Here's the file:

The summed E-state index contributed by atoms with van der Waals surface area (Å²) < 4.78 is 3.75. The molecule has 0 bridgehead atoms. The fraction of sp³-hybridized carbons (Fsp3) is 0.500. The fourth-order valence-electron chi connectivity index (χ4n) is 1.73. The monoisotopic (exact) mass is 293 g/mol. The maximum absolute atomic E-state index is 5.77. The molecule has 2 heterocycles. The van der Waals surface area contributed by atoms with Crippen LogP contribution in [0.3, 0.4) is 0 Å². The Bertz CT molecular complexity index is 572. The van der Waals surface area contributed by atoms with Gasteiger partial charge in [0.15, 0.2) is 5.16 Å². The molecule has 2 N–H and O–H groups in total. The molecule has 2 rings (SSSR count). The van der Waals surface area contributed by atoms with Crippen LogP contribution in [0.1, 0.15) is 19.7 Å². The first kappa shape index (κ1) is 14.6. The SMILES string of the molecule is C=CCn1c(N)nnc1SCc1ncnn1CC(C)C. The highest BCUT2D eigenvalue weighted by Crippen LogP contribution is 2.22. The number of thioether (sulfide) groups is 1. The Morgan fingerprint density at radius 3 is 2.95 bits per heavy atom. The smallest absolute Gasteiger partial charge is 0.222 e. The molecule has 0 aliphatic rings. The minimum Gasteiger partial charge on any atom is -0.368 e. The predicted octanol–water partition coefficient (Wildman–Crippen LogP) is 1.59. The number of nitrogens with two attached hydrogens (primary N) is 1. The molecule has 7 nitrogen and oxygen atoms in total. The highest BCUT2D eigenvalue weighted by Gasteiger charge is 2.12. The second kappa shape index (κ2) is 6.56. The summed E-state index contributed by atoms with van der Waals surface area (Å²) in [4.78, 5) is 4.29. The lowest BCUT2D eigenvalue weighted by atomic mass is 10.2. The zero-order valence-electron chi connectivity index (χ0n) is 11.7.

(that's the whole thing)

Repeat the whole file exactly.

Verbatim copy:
The summed E-state index contributed by atoms with van der Waals surface area (Å²) < 4.78 is 3.75. The molecule has 0 bridgehead atoms. The fraction of sp³-hybridized carbons (Fsp3) is 0.500. The fourth-order valence-electron chi connectivity index (χ4n) is 1.73. The monoisotopic (exact) mass is 293 g/mol. The maximum absolute atomic E-state index is 5.77. The molecule has 2 heterocycles. The van der Waals surface area contributed by atoms with Crippen LogP contribution in [0.3, 0.4) is 0 Å². The Bertz CT molecular complexity index is 572. The van der Waals surface area contributed by atoms with Gasteiger partial charge in [0.15, 0.2) is 5.16 Å². The molecule has 2 N–H and O–H groups in total. The molecule has 2 rings (SSSR count). The van der Waals surface area contributed by atoms with Crippen LogP contribution in [0.1, 0.15) is 19.7 Å². The first kappa shape index (κ1) is 14.6. The SMILES string of the molecule is C=CCn1c(N)nnc1SCc1ncnn1CC(C)C. The highest BCUT2D eigenvalue weighted by Crippen LogP contribution is 2.22. The number of thioether (sulfide) groups is 1. The Morgan fingerprint density at radius 3 is 2.95 bits per heavy atom. The smallest absolute Gasteiger partial charge is 0.222 e. The molecule has 0 aliphatic rings. The minimum Gasteiger partial charge on any atom is -0.368 e. The predicted octanol–water partition coefficient (Wildman–Crippen LogP) is 1.59. The number of nitrogens with two attached hydrogens (primary N) is 1. The molecule has 7 nitrogen and oxygen atoms in total. The highest BCUT2D eigenvalue weighted by Gasteiger charge is 2.12. The second kappa shape index (κ2) is 6.56. The summed E-state index contributed by atoms with van der Waals surface area (Å²) in [4.78, 5) is 4.29. The lowest BCUT2D eigenvalue weighted by atomic mass is 10.2. The zero-order valence-electron chi connectivity index (χ0n) is 11.7.